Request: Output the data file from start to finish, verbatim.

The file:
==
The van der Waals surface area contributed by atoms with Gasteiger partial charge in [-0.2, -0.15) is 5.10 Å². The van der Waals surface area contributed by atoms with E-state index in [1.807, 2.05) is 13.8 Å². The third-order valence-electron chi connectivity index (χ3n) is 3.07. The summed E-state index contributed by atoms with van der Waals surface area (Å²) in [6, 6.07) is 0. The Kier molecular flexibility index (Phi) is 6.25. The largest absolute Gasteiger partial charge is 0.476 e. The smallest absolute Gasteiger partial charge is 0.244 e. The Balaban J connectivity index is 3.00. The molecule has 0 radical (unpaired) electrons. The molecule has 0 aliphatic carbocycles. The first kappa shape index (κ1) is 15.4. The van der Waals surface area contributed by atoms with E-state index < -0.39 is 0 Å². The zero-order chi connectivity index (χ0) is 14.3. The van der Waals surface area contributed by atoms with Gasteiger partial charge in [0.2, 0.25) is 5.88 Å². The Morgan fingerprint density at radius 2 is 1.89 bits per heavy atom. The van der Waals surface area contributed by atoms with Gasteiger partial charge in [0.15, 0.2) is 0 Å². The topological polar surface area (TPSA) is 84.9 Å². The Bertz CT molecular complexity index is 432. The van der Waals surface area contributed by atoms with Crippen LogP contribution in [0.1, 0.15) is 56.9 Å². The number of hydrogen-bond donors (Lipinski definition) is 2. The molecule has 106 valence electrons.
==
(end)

The van der Waals surface area contributed by atoms with Gasteiger partial charge in [-0.2, -0.15) is 5.10 Å². The van der Waals surface area contributed by atoms with E-state index in [1.807, 2.05) is 13.8 Å². The third-order valence-electron chi connectivity index (χ3n) is 3.07. The summed E-state index contributed by atoms with van der Waals surface area (Å²) in [6, 6.07) is 0. The Kier molecular flexibility index (Phi) is 6.25. The largest absolute Gasteiger partial charge is 0.476 e. The smallest absolute Gasteiger partial charge is 0.244 e. The Balaban J connectivity index is 3.00. The molecule has 0 radical (unpaired) electrons. The molecule has 0 aliphatic carbocycles. The first kappa shape index (κ1) is 15.4. The van der Waals surface area contributed by atoms with E-state index < -0.39 is 0 Å². The zero-order chi connectivity index (χ0) is 14.3. The van der Waals surface area contributed by atoms with Gasteiger partial charge in [0.2, 0.25) is 5.88 Å². The Morgan fingerprint density at radius 2 is 1.89 bits per heavy atom. The van der Waals surface area contributed by atoms with Gasteiger partial charge in [0.15, 0.2) is 0 Å². The topological polar surface area (TPSA) is 84.9 Å². The Bertz CT molecular complexity index is 432. The van der Waals surface area contributed by atoms with Crippen LogP contribution in [0.1, 0.15) is 56.9 Å². The number of hydrogen-bond donors (Lipinski definition) is 2. The molecule has 106 valence electrons.